Restless Native is one of my favorite podcasts and its host, Brad Luttrell, on almost every episode, says we have to stop talking about “heritage” and “tradition” because new hunters don’t have a heritage or tradition. I don’t like agreeing with him on this point, but he’s right. At least in general, he’s right. The younger generation especially, they’re going to do things differently, use different equipment and come to hunting in new ways. However, I do think these new hunters are interested in tradition, they’re just interested in doing it on their own terms.
A perfect example of this is the backcountry fitness trend. Sure, the folks who participate in this are using gyms and modern chemistry in the form of protein powder, pre-workout drinks, and other supplements. However, the idea behind it all is getting deeper into the backcountry, getting out there where there are animals, but no other hunters and being able to haul that animal to camp on your back. If that doesn’t take you back in time, before the age of four-wheel drive trucks, ATVs and side by sides, I don’t know what does.
Another example, though I admit I have no data to support this, is the interest in bowhunting seems to be rising. Although a lot of these guys are using modern compound bows, more and more are switching to recurves and traditional bows. Both of these hunters, even the compound bow hunter, are learning and mastering ancient skills that humans have used for thousands of years. Sure, a compound bow has a lot more range than a spear or atlatl, but the bow hunter connects to his or her ancestors and the animal in a very real and spiritual way.
Like a lot of things in life, I find myself caught between two groups, in this case, the old guard and the new. Being an adult onset hunter myself, I was not initiated into any particular tradition. Much like the fact I chose the Chicago White Sox as my baseball team when I was a kid (my dad hated baseball), I have chosen certain traditions and honored certain aspects of the hunt based on what I want to get out of it. With baseball, it was as easy as the fact Bo Jackson was so incredible to watch, but with hunting, the connection is much, much deeper. Coincidently, Bo Jackson’s life-long passion is bowhunting.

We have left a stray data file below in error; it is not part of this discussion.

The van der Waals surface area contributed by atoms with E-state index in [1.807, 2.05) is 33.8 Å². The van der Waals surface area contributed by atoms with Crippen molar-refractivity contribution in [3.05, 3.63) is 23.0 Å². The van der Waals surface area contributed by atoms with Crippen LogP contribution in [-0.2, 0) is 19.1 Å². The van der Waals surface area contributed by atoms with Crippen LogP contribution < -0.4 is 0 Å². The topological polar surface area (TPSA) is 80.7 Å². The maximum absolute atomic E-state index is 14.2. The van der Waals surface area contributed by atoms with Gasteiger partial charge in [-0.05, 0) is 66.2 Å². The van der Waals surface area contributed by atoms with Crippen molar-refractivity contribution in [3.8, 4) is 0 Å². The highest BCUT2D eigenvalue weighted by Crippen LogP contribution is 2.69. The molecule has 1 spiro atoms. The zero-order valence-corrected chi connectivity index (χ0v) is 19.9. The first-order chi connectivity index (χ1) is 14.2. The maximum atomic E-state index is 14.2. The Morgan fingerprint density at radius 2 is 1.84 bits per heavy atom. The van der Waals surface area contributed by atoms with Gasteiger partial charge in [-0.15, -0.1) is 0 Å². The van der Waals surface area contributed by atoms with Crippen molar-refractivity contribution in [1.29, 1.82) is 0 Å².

Many folks in the outdoor world talk about using food as the gateway into hunting. It is true, that the desire to produce one’s own food and for stewardship of the earth are pushing new people into hunting. It’s also true, that food is steeped in tradition, in everything from cooking to sharing a meal with loved ones. Hunting, however, takes a lot of time and money and gardening and shopping at Whole Foods is a lot easier. What are the traditions that are going to keep these new hunters in the field year after year? Is it camaraderie? Hunters have said companionship is a major draw for years. Is it being alone and connecting to God? Is it testing one’s self against the elements, other hunters on public land, and connecting to our ancestors through a shared experience? To hunt is to be human in much the same way to love is to be human. Not everyone does it, but it certainly makes life a richer experience.
As Joe Byers recently wrote in Outdoor Life, there is a new kind of hunter. However, new doesn’t mean alien. These younger and mostly urban folks are still human. Maybe grandpa didn’t give them their first rifle when they were ten, but they’re not getting into something as ancient as man himself without a desire to connect to something deeper and greater than what modern life has to offer. I think food and the other things our community is using to attract new folks to hunting is great, but unless we support and nurture their ability to connect to spiritual aspects of hunting, many of them are not going to stick around. They have to be able to have the experiences, even if it doesn’t look exactly the same as it does for the rest of us.